Grand jury indicts leader of armed border group

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SANTA FE, N.M. (AP) — A federal grand jury has indicted on a weapons charge the leader of an armed group that has been detaining asylum-seeking families from Central America near the Mexican border, the U.S. Attorney’s Office announced Friday.

The indictment charges Larry Mitchell Hopkins with being a felon in possession of firearms and ammunition, drawing on details of a 2017 visit by an FBI agent to Hopkins’ home in northwestern New Mexico.

The indictment cites previous criminal convictions against the 69-year-old resident of Flora Vista for impersonation of a police officer and repeated firearms violations.

Hopkins was arrested April 20 in Sunland Park, New Mexico, near the U.S. border with Mexico where his group has been stopping migrants and ordering them to wait as they alerted Border Patrol.

Hopkins is scheduled for an arraignment Monday. Defense attorney Kelly O’Connell said Friday that Hopkins intends to dispute the charge from the grand jury.

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O’Connell called into question the motivation and timing of a charge that is not linked to activities along the border, and said that Hopkins deserves to be released pending court proceedings because of his poor health.

“He’s obviously not a flight risk to Mexico,” the Las Cruces-based attorney said.

The indictment against Hopkins, made public on Friday, offers no new details about Hopkins and his involvement with an armed group called the United Constitutional Patriots, who say they want to draw attention to immigration violations and help federal law enforcement in patrolling the border.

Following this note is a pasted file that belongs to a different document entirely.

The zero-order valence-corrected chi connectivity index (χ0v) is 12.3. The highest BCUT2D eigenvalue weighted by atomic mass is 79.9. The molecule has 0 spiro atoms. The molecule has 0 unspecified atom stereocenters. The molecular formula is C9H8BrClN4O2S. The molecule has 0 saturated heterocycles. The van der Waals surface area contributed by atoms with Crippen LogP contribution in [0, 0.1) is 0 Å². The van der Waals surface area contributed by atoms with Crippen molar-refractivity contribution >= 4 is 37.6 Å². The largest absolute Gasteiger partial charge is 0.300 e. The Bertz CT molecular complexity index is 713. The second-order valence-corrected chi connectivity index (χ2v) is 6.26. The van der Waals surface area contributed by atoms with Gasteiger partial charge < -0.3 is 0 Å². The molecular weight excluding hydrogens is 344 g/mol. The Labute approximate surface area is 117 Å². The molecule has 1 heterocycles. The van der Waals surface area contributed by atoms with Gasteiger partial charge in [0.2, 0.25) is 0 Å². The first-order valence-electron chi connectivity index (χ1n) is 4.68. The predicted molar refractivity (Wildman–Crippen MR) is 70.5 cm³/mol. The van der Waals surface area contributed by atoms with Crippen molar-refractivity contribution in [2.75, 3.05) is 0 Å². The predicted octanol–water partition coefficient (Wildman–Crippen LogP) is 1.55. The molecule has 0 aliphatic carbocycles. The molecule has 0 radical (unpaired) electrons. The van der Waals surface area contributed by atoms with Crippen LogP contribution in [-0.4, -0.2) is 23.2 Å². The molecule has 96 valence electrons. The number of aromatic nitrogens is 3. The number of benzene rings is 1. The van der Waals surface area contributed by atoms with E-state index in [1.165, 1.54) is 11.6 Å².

The FBI has declined to comment on why it waited to bring charges against Hopkins following a search at his home in 2017. His arrest follows widespread criticism after videos surfaced of their members carrying firearms and detaining groups of immigrants crossing the border.

In 2017, Hopkins allegedly invited an FBI agent into his home and showed him at least nine weapons and ammunition. According to the complaint, he first told the agent that the weapons belonged to his live-in girlfriend, but he then referred to one of the weapons as his.

An earlier complaint filed in U.S. District Court maintains that Hopkins told members of the Patriots in 2017 that they “were training to assassinate George Soros, Hillary Clinton, and Barack Obama, because of these individuals support of Antifa,” or anti-fascists.

If convicted on the charge in the indictment, Hopkins faces a maximum penalty of 10 years in prison.

Armed civilian groups have been a fixture on the border for years, especially when large numbers of migrants arrive. Amid the current rise in people seeking asylum, a larger portion of migrants are children.

The Western Journal has not reviewed this Associated Press story prior to publication. Therefore, it may contain editorial bias or may in some other way not meet our normal editorial standards. It is provided to our readers as a service from The Western Journal.

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